Regular Imperfect: Italian grammar lesson 83

stefano lodola italian teacher
Stefano
Italian language tutor, course author. MEng, MBA. Member of the International Association of Hyperpolyglots (HYPIA). After learning 12 languages, I can tell you that we all master languages by listening and mimicking. I couldn’t find an app to recommend to my students, so I made my own one. With my method, you’ll be speaking Italian from Lesson 1.
Italian for beginners can be a pain to learn. Not with this polyglot's video guide with 8 solutions to get started! The best way to survive and avoid pitfalls.
Struggling with listening? An Italian polyglot has valuable advice about comprehensible input. A quick guide to master any language fast. From pain to joy!
Activities to improve communication skills in a foreign language shift the focus of teaching from the language itself to actually doing things in that language.
What makes a good method of learning a language? To me, a study method is good if it delivers results. Typically, people want to learn Italian to communicate. Thus, progress...
Language learning is an artificial exercise that occupies time, money, and effort that could be better spent doing language acquisition. Learn to communicate!
Struggling with new words? An Italian polyglot has valuable advice about spaced repetition. A quick guide to memorize vocabulary fast, from pain to joy!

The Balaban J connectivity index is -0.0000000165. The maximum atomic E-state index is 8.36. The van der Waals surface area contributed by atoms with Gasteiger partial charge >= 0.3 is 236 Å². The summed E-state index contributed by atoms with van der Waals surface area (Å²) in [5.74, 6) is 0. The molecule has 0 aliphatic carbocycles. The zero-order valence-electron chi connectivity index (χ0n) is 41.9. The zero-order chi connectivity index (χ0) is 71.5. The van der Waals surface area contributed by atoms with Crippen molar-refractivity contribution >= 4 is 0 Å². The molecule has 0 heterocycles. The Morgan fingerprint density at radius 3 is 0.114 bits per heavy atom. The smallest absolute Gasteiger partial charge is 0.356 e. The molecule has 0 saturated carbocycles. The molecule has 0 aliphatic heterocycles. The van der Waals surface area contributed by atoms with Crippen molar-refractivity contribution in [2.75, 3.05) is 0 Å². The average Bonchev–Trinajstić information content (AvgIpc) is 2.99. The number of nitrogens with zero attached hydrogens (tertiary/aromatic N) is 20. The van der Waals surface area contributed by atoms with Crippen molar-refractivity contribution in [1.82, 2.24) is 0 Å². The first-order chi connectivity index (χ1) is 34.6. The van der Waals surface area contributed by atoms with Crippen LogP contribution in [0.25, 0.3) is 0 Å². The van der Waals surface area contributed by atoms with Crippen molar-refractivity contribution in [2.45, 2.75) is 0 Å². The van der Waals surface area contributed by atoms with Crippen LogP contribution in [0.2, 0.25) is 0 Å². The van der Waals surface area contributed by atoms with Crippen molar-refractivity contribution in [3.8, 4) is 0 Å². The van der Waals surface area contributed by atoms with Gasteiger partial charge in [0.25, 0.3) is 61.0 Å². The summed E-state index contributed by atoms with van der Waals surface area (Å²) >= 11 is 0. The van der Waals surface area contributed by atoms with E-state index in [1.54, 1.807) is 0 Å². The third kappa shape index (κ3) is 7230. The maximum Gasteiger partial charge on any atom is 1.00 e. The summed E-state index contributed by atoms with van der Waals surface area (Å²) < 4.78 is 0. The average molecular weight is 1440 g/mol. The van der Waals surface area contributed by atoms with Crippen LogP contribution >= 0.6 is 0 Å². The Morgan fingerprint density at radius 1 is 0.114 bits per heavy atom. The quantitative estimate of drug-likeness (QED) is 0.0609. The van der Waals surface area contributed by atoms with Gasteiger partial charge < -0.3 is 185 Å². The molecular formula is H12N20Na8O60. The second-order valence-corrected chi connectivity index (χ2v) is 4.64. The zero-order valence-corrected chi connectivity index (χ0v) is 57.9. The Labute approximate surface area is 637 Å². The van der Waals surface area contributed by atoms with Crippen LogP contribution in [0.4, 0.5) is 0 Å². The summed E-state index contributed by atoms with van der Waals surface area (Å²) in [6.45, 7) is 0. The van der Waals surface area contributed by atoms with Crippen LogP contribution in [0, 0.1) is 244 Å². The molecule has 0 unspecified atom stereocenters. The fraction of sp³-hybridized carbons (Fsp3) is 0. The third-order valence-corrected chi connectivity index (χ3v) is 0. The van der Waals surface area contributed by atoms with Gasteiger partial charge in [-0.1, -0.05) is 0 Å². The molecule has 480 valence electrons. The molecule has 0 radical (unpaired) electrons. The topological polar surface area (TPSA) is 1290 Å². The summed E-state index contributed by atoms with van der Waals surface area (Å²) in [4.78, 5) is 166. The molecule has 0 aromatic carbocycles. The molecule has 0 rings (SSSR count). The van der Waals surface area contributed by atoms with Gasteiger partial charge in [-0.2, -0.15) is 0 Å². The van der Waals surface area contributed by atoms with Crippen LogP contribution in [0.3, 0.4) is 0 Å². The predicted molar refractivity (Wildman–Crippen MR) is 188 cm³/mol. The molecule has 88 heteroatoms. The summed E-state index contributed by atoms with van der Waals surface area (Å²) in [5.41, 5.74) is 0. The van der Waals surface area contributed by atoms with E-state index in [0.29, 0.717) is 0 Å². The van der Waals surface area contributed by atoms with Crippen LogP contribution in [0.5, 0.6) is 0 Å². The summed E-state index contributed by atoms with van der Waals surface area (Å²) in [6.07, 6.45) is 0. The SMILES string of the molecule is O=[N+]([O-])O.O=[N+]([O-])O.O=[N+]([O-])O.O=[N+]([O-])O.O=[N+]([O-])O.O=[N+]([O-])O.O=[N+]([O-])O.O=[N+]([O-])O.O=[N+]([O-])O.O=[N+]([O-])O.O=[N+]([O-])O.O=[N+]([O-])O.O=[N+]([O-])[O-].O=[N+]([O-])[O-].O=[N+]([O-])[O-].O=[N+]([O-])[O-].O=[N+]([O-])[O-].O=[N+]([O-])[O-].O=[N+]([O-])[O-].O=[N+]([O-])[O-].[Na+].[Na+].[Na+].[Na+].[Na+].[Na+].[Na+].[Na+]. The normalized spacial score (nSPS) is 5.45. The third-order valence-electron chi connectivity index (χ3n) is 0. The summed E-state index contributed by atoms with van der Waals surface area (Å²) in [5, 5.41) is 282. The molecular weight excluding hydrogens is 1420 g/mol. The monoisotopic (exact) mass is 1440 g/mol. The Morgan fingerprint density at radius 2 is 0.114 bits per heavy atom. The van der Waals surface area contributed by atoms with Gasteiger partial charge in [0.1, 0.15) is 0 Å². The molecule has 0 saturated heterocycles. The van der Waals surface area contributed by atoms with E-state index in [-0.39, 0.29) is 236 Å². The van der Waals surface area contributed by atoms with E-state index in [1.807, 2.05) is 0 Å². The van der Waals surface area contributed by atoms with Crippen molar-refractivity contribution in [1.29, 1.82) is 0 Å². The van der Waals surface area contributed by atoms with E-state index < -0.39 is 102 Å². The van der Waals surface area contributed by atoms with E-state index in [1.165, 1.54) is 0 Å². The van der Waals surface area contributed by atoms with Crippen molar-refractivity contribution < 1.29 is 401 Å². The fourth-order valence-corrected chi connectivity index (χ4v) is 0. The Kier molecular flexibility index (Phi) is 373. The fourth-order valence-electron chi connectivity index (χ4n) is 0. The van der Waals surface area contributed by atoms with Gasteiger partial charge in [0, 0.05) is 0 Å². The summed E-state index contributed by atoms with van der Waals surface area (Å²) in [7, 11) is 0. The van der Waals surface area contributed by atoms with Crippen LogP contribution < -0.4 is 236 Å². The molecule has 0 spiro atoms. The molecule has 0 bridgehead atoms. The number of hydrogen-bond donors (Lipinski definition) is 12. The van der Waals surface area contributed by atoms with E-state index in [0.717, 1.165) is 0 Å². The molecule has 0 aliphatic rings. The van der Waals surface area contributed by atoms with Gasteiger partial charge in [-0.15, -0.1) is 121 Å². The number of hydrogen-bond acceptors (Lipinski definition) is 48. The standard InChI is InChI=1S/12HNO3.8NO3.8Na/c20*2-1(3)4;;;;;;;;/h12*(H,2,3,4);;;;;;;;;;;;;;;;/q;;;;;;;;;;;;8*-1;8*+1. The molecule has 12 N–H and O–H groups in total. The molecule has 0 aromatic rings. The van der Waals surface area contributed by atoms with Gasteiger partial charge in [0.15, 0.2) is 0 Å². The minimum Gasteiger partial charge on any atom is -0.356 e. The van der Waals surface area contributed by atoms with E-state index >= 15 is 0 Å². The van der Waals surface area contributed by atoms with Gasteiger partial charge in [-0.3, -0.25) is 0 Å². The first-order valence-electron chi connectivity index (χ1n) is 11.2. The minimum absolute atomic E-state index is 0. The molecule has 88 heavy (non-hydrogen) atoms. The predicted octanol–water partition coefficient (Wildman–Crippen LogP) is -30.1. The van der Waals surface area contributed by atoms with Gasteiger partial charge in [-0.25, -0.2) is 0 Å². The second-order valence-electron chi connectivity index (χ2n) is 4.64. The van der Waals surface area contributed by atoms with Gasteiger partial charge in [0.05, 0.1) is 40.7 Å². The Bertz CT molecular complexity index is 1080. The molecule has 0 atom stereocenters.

What is active recall? In the last years, there has been so much hype around active recall as it is believed to improve your study results and get you better...
How to practice speaking alone? For best results, turn virtually any study time (reading, listening, writing) into speaking practice for language immersion!
How long does it take to learn Italian? Is it hard? How fast you improve depends on your study method. Learn why in this honest guide by an Italian polyglot!

Summary

Dive into the heart of Italian storytelling with the imperfetto tense! Uncover when to use this past tense to paint vivid pictures of habitual actions, ongoing events, and states of being with our comprehensive guide. 🇮🇹✨

  • Describing the Past: Use imperfetto to illustrate past scenarios, like “Da piccola avevo i capelli ricci” (When I was a child, I had curly hair). It’s perfect for setting the scene. 🎨
  • Continuous Actions: To express actions that were ongoing or habits, imperfetto is your go-to. It’s like saying, “We used to meet every Friday” with “Ogni venerdì ci incontravamo.” 🔄
  • States of Mind: Feeling nostalgic? The imperfetto can help share past emotions or health, like “Ieri ero triste” (I was sad yesterday). 😔